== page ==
Through the Looking Glass (Theology through the Eyes of Fiction Series)

Through the Looking Glass: Our World and Hope for the New Jerusalem in The Man Who Was Thursday

Guillaume-Amat-Open-Fields-10-624x500The apostle Paul once wrote that we currently “see in a mirror dimly, but then face to face. Now I know in part; then I shall know fully, even as I have been fully known” (1 Cor 13:12). James likewise uses the image of a mirror to demonstrate how one who hears the word but does not do it is like a man who looks intently into the mirror but then goes away and immediately forgets what he looks like (James 1:23-24). The images made me curious, so I took a look in the mirror today. What I saw was a reflection of myself. It seemed an accurate representation, yet I wondered at Paul’s words that we see in a mirror dimly. I began to consider that while my mirror might reflect accurately the person that stands before it, the mirror is not able to reflect the image of the person I am meant to be.

As these thoughts continued to swirl in my head, I thought upon a presentation I had heard in which the presenter quoted a few lines from George Herbert’s poem “The Elixir.” The lines read:

A man that looks on glasse,

On it may stay his eye;

Or if he pleaseth, through it passe,

And then the heav’n espie.

As I considered these lines in light of Paul’s teaching in 1 Cor 13, I wonder whether this was not in Herbert’s mind as well as he penned this poem. We may stay our eye on the glass and see our reflection staring back, or if we please we may look beyond, through the mirror, and spy the heavens.

During this same conference in which Herbert’s poem was brought to my attention, I was conversing with a friend about G.K. Chesterton’s The Man Who Was Thursday. In debating various aspects of the final chapter of the book, I went back and re-read large portions of the work. One thing that stood out to me was a statement by Gabriel Syme, the main character in the story. He says, “Shall I tell you the secret of the whole world? It is that we have only known the back of the world. We see everything from behind, and it looks brutal. That is not a tree, but the back of a tree. That is not a cloud, but the back of a cloud. Cannot you see that everything is stooping and hiding a face? If we could only get round in front–” (143). Syme is interrupted in the novel at this point, but I propose here to finish the thought that I am sure that he had. The world in which we dwell is but a shadow of the world which once was and will be again. We really have only seen the back of the world as it were. We have only seen the imperfect reflection in the mirror. If Syme can be faulted at all, it is that he proposes to get round the front, when the reality is that we can and must, like Herbert’s poem suggests, go directly through the looking glass.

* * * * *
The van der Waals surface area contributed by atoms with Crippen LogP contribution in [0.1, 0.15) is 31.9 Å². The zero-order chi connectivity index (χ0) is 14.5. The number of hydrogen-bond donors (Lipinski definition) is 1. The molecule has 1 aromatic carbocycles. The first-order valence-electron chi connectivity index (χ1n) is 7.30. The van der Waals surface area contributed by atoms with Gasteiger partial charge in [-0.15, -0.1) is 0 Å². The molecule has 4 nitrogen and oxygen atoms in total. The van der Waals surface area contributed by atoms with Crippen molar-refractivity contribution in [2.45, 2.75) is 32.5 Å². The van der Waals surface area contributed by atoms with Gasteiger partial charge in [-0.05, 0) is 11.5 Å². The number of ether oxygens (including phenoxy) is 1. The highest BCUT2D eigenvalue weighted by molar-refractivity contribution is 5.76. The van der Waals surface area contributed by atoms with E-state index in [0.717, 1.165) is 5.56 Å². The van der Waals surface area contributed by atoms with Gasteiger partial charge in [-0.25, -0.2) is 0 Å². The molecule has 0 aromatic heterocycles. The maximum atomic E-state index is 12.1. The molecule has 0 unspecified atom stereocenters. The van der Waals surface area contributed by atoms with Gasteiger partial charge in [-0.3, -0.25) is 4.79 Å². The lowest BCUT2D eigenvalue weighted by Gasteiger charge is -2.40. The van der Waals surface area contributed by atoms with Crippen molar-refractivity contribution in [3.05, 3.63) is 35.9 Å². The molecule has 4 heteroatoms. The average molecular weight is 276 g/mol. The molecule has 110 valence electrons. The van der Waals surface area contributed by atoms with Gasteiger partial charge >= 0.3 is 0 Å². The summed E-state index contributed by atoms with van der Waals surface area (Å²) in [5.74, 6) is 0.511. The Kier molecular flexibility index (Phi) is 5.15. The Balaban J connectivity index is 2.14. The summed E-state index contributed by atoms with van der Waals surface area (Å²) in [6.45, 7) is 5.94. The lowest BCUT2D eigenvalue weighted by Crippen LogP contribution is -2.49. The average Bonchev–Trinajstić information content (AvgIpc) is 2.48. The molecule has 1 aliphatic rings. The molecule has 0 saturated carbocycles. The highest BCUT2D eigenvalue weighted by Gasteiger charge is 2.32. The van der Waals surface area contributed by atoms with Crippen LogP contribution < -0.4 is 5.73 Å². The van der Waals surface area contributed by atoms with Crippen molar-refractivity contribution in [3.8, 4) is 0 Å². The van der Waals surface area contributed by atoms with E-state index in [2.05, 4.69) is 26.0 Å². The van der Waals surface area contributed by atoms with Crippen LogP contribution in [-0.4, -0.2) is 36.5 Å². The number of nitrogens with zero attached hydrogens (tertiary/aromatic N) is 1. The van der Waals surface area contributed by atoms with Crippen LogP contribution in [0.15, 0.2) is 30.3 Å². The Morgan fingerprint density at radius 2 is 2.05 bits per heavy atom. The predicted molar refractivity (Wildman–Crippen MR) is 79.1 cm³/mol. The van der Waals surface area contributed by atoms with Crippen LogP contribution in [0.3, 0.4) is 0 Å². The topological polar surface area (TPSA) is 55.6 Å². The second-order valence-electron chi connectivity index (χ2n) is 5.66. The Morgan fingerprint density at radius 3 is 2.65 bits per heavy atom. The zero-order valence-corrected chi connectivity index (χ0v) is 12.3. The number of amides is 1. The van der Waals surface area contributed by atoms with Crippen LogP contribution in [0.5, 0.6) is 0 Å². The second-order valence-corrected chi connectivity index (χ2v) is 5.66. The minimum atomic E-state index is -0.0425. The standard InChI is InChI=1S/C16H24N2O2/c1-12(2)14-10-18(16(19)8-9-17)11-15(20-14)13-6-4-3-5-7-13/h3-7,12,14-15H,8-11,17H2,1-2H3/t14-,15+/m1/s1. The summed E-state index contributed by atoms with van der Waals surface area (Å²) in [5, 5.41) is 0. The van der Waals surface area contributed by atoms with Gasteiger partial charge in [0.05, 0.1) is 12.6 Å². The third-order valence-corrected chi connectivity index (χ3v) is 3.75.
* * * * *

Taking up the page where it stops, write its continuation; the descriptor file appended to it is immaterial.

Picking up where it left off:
Though this might seem like an impossible task, since not all looking glasses can be passed through as Alice’s was, Scripture teaches that there is a way–Jesus Christ. In fact, the author of Hebrews may be on to the metaphor when he speaks of Christ as the forerunner on our behalf who makes it possible for us to enter the inner place behind the curtain/veil (Heb 6:19-20) and provides a new and living way through the curtain/veil (Heb 10:19-20), which is his body. On account of Jesus Christ being both the sacrifice for sin and the priest after the order of Melchizedek, we can pass through the veil (mirror) from our earthly dwelling to his heavenly dwelling. Through Christ, we can truly see the front of the world, the world as God sees it, and the world as God will restore it again.

Photo Credit: © Guillaume Amat 2017

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